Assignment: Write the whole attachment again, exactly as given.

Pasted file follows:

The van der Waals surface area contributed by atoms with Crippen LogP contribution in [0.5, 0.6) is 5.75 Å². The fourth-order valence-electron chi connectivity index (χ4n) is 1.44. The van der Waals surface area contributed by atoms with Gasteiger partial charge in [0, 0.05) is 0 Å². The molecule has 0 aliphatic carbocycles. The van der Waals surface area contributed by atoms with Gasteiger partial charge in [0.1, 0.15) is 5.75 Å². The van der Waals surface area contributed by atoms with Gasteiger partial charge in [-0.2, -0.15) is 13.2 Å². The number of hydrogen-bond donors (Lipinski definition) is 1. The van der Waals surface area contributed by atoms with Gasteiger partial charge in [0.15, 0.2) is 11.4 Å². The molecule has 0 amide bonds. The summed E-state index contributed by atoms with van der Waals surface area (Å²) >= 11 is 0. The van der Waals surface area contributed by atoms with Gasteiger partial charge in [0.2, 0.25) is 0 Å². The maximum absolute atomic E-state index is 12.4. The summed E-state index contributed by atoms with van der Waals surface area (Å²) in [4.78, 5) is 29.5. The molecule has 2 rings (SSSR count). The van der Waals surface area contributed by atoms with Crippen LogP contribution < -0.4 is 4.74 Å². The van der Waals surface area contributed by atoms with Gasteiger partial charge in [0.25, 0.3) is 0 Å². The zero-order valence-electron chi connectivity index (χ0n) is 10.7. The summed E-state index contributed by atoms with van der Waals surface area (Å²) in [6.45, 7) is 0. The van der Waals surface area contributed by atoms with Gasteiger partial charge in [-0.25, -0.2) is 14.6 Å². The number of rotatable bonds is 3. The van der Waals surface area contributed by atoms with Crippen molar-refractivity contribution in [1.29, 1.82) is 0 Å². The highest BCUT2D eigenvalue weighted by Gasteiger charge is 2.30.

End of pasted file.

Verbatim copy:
The van der Waals surface area contributed by atoms with Crippen LogP contribution in [0.5, 0.6) is 5.75 Å². The fourth-order valence-electron chi connectivity index (χ4n) is 1.44. The van der Waals surface area contributed by atoms with Gasteiger partial charge in [0, 0.05) is 0 Å². The molecule has 0 aliphatic carbocycles. The van der Waals surface area contributed by atoms with Gasteiger partial charge in [0.1, 0.15) is 5.75 Å². The van der Waals surface area contributed by atoms with Gasteiger partial charge in [-0.2, -0.15) is 13.2 Å². The number of hydrogen-bond donors (Lipinski definition) is 1. The van der Waals surface area contributed by atoms with Gasteiger partial charge in [0.15, 0.2) is 11.4 Å². The molecule has 0 amide bonds. The summed E-state index contributed by atoms with van der Waals surface area (Å²) >= 11 is 0. The van der Waals surface area contributed by atoms with Gasteiger partial charge in [0.2, 0.25) is 0 Å². The maximum absolute atomic E-state index is 12.4. The summed E-state index contributed by atoms with van der Waals surface area (Å²) in [4.78, 5) is 29.5. The molecule has 2 rings (SSSR count). The van der Waals surface area contributed by atoms with Crippen LogP contribution < -0.4 is 4.74 Å². The van der Waals surface area contributed by atoms with Gasteiger partial charge in [0.25, 0.3) is 0 Å². The zero-order valence-electron chi connectivity index (χ0n) is 10.7. The summed E-state index contributed by atoms with van der Waals surface area (Å²) in [6.45, 7) is 0. The van der Waals surface area contributed by atoms with Gasteiger partial charge in [-0.25, -0.2) is 14.6 Å². The number of rotatable bonds is 3. The van der Waals surface area contributed by atoms with Crippen molar-refractivity contribution in [1.29, 1.82) is 0 Å². The highest BCUT2D eigenvalue weighted by Gasteiger charge is 2.30.